About tar analog cp commands

95 3

Examples are as follows, I can't understand. cp -r/etc/tmp Why don't you use tar. tar -cvf -/etc | tar -xvf - In contrast to the cp, there's nothing special.

Example eight: after packaging the/etc/directly under/tmp, don't produce a file.
[ root @ ] # ~ cd/tmp
[ root @ ] # -cvf -/etc | tar -xvf - tar
It's a bit like # -r/etc/tmp. ~ is still in its use.
It's important to note where # is in the output file - and the input file becomes - and there's a | existence ~.
#, which represents standard output, standard input and pipeline commands.

4 Answers

144 5

There's a common experience: There's a lot of a lot of. It's time to get rid of it. For example: when backing up and restoring a web site file, it's usually not loaded directly, but it's a package.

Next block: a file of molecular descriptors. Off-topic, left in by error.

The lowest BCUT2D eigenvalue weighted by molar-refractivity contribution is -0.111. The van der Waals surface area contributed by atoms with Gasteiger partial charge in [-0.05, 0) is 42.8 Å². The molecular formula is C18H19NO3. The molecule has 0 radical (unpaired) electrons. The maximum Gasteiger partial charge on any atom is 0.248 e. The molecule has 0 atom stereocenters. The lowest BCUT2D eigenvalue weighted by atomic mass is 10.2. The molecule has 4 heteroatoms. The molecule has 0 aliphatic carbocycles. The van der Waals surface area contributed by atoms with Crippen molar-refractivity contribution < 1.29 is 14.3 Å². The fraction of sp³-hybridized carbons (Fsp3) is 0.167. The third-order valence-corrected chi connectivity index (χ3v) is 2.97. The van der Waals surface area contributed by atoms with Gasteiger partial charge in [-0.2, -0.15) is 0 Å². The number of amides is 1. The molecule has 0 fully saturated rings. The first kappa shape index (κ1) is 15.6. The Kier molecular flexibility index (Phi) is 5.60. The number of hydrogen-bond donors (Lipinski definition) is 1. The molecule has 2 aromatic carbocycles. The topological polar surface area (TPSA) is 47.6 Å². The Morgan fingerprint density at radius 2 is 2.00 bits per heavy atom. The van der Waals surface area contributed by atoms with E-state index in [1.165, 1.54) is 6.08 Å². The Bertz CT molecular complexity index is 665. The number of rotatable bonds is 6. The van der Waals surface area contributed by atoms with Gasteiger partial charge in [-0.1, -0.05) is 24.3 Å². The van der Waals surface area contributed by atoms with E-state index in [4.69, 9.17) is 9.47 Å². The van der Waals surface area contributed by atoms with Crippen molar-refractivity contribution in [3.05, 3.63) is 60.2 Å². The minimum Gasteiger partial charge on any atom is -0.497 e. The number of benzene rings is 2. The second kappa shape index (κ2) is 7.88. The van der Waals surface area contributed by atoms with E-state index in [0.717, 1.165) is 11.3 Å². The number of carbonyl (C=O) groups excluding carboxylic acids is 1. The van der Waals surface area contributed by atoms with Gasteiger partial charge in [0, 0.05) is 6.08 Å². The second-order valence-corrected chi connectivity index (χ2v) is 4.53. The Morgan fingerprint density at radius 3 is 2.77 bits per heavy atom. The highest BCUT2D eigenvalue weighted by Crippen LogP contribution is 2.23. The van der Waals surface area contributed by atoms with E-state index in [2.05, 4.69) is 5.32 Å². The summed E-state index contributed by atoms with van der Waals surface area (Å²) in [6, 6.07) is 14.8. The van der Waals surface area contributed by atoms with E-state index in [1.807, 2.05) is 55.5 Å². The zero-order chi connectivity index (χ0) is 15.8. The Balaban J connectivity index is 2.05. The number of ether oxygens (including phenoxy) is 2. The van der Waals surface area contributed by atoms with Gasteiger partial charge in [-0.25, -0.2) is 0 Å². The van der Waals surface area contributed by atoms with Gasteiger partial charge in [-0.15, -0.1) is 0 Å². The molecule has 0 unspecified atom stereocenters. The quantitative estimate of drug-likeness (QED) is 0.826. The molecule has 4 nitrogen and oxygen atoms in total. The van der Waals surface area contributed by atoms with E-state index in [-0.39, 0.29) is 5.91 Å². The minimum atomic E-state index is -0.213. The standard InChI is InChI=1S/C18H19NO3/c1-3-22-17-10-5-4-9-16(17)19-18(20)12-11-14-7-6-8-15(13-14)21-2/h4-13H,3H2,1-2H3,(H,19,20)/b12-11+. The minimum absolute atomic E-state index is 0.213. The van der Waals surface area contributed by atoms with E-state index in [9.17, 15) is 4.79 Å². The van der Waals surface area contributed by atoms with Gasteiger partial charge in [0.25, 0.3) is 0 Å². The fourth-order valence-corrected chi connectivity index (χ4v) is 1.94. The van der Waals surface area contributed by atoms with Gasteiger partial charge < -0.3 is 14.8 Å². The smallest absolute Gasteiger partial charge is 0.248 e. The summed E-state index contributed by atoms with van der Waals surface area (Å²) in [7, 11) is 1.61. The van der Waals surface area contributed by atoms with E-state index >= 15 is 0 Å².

It's the same game. If the direct cp command, its quality is read a file and then writes a file. By the tar pipe relay, you can make full use of the size of the pipeline, essentially reading the size of a buffer, then write a buffer size. This makes it possible for small files to automatically implement a single batch of readings.

Tar can do this, and flip out to the tar package in a convenient order in order to flow in and out of order. The tar format is basically: [TAR文件头][文件实际内容][TAR文件头][文件实际内容].. .... [TAR文件头][文件实际内容][TAR文件尾] So the latter level of tar can flow into a bit of data processing, without waiting for the entire tar package to come out.

97 2

Performance issues.
A cp command reads the file one by one, then writes to the new location.
A tar command will to read the contents of the file as much as possible, and then write the new location in a batch.